# Part A: KinematicsTask 1: Calculate functional hip joint centre using optimisati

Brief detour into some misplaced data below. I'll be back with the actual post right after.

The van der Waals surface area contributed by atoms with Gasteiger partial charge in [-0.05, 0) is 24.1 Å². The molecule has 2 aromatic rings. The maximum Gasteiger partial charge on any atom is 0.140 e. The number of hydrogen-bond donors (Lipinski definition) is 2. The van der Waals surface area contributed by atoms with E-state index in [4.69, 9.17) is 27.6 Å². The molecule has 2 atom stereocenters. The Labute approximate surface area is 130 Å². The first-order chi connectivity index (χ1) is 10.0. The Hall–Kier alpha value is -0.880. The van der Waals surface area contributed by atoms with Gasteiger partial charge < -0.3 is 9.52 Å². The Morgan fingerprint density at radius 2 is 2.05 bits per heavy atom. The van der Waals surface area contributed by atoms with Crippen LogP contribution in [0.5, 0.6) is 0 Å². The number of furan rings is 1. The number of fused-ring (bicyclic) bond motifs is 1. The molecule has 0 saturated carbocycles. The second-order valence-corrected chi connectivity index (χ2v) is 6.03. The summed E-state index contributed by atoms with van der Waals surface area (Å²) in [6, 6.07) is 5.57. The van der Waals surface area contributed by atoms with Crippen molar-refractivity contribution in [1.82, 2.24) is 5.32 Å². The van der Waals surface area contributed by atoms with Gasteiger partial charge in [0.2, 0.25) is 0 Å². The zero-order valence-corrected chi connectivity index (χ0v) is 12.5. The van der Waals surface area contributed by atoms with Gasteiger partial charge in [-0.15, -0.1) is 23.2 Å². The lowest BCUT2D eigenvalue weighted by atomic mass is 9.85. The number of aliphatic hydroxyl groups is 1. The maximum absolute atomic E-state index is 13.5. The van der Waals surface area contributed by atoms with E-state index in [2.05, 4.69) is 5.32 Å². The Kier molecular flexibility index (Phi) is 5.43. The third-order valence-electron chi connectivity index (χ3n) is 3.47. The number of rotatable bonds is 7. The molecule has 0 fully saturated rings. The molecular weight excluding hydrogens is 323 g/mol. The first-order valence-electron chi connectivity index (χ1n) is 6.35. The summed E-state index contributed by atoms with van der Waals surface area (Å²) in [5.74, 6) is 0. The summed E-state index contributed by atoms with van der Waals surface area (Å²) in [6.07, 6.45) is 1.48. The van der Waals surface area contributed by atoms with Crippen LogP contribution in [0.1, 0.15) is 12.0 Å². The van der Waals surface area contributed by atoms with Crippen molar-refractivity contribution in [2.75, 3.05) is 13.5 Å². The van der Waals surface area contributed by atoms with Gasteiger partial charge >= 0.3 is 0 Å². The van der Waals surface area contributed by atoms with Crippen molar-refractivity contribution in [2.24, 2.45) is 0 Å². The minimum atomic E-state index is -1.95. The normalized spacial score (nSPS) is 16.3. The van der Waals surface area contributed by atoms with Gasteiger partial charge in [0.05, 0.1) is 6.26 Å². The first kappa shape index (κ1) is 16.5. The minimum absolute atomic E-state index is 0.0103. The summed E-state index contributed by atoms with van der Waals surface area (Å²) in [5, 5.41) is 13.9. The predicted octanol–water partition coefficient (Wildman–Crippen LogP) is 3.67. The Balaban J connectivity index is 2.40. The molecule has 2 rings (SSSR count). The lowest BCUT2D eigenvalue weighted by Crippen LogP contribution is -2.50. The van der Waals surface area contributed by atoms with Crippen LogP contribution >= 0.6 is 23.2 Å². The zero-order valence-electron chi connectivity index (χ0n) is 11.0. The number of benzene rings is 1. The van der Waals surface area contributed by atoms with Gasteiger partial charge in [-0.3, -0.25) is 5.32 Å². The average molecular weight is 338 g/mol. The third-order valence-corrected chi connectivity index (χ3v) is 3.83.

Part A: KinematicsTask 1: Calculate functional hip joint centre using optimisation method. Use the optimal hip centre location algorithm of Gamage and Lasenby (2002) (use Jupyter notebook from Tutorial 1) to calculate a functional hip joint centre for the left and right hip joint using the C3D trials provided (jw_hip_lstar1.c3d and jw_hip_rstar1.c3d). You will need to export the marker trajectories as a .trc file using Mokka (double check to make sure the marker labels match what is in your python script…they are case sensitive!). Filter your marker data using a low-pass Butterworth filter with a cut-off frequency that you think is reasonable. Determine the x, y, z locations of the left and right hip joint centre in the pelvis coordinate system (refer to the ‘ISB standard hip CS.pdf’ document). Task 2: Calculate hip joint centre using regression equations. Tylkowski et al. (1982) published a paper with an updated set of parameters of a linear regression to estimate the hip joint centre, based upon the distance (d) between the left and right superior iliac spines (LASIS and RASIS, respectively). The parameters describe the position of the hip joint centre relative to the ASIS marker, as shown in Figure 1 below. Use the static standing trial (jw_staticfor.c3d) to obtain the anatomical landmarks. Determine the x, y, z locations of the left and right hip joint centre in the pelvis coordinate system. Reference: Tylkowski, C. M., Simon, S. R., & Mansour, J. M. (1982). The Frank Stinchfield Award Paper. Internal rotation gait in spastic cerebral palsy. The Hip, 89–125. Figure 1. Tylkowski et al. (1982) regression parameters to predict the hip joint centre of an adult pelvis, given the distance, d, between the anterior superior iliac spine landmarks. The blue points indicate the predicted hip joint centre and red points are the actual hip centre from a segmented CT scan. Task 3: Scale the generic OpenSim gait model to match the experimental markers. Open the gait2354_simbody.osim model file and attach the markers from the Grand Knee Challenge marker set (GrandKneeMarkerSet.xml) (ignore the upper limb markers). Use the experimental markers from the static trial (jw_staticfor.c3d) to scale the pelvis, thigh, shank, and foot segments of the OpenSim model. Save the scaled .osim file and then search in the model file for the x, y, z location of the left and right hip joint centres. Record these values with respect to the pelvis coordinate system. Task 4: Add two more dofs to the knee model. The default knee in this model has only one degree of freedom (flexion-extension). If we want to calculate the net joint moment about other axes (abduction-adduction or internal-external rotation) we will have to include these DOFs in the model. Modify the scaled model from Task 3 using Notepad++ to include knee internal-external rotation and adduction-abduction (as shown during Tutorial 4). Place appropriate constraints on these new DOFs. Task 5: Perform inverse kinematics (IK). Perform IK on the normal over ground walking trial (jw_ngait_og1.c3d) using the scaled model from Task 3. You will need to ensure that the y-axis is vertical, so after you export the .trc file from Mokka, use the python script provided from Tutorial 3 to rotate the marker data. You can use equal weighting for all markers when you generate the IK solution. Save the resulting .mot file, as you will need to generate some graphs from these generalized coordinates. ax = 0.22 ay
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